Welcome back to the blog series on Grieving an Unfulfilled Future, during which I will explore 5 different aspects often included in grief for the single and childless by comparing our grief with that of someone who grieves the death of a loved one. The second theme looks into some of the complexities of grief for those who desire a life partner and/or children, but do not get that chance. Grief is so much more than immense sadness, it holds a multitude of thoughts and emotions, as well as physical and mental responses that can sometimes take us by surprise, and can be hard for others to understand.
When a loved one dies, grief is complex. It is not just sadness but often includes anger. We can question God – why did He allow this to happen now? We can be angry at the systems involved – hospitals, drivers, laws, ourselves – anyone or anything that may have contributed to their death.
We have regrets for the things we didn’t do while they were here, unpleasant moments we may have had with them, the things we never said to them, the memories we didn’t create.
And we are terrified of what our futures will bring with them gone – scared the pain will never go away, scared we can’t live without them, scared we will lose everything else as well.
When we realize we will never have that loved one – spouse or child – we process these same things. Anger that everyone else around us seems to get these relationships (even people who may not deserve them) when we won’t. Anger at God for not following through on giving us these good gifts. Anger at others involved – men and women who didn’t want us, doctors who didn’t help, society which makes dating impossible, etc.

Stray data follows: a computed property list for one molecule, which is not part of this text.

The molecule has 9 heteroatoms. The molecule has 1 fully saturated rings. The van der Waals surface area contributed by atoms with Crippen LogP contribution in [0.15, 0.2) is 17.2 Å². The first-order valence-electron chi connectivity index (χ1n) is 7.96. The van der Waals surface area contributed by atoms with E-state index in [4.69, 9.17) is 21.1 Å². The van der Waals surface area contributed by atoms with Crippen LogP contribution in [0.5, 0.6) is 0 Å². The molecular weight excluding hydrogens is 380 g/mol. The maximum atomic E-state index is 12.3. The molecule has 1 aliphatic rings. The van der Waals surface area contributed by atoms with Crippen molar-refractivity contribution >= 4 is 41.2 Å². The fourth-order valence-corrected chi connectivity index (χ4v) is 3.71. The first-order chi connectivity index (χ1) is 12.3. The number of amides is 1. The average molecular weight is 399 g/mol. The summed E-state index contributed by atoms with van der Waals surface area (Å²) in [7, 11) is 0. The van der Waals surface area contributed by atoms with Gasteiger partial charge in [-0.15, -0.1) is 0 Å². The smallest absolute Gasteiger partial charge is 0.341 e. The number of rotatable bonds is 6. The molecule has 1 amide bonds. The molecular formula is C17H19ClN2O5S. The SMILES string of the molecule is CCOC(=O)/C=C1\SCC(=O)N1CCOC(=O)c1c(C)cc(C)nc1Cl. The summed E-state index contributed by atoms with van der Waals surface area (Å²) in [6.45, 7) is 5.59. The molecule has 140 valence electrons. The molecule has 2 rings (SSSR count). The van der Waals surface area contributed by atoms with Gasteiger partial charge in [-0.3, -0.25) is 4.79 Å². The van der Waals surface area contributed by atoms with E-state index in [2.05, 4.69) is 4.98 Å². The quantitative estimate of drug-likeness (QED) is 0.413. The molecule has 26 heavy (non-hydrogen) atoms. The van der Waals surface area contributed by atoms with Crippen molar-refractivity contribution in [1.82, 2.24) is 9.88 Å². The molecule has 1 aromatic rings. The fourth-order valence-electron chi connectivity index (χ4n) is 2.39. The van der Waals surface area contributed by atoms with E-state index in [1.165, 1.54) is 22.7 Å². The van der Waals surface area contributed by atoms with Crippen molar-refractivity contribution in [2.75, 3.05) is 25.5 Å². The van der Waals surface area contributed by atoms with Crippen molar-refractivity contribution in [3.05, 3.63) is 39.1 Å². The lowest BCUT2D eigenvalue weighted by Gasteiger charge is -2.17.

We can regret past relationships, priorities, and perceived potential missed opportunities we may have had. Maybe if we’d been thinner, someone would have loved us enough, maybe if we’d not gotten that graduate degree we wouldn’t have been so intimidating, maybe if we’d tried harder with online dating or gone to a different church, maybe if we’d gone to the doctor sooner about fertility, maybe, maybe, maybe . . .
And the fear is incredibly strong. What will I do now? Where will I live? How will I be able to afford an apt. or house on my own? What do I do when my roommates move away or my elderly family member with whom I live die? What will my childless life look like when I’m in my 60s, my 70s? Who will take care of me? How will I find a purpose? Will I be alone for the rest of my life?
So much of this compounded grief a single or childless person goes through is internal and unprocessed. Most of us will suffer alone, because we know we are “too much” for others to help, we know they won’t understand anyway. We may not even realize the anger, regret, and fear we feel is actually part of grieving.
Subscribe, or check back next Friday for Part Three of the series: Grieving an Unfulfilled Future, when I’ll get into how this grief can make experiencing other people’s blessings difficult.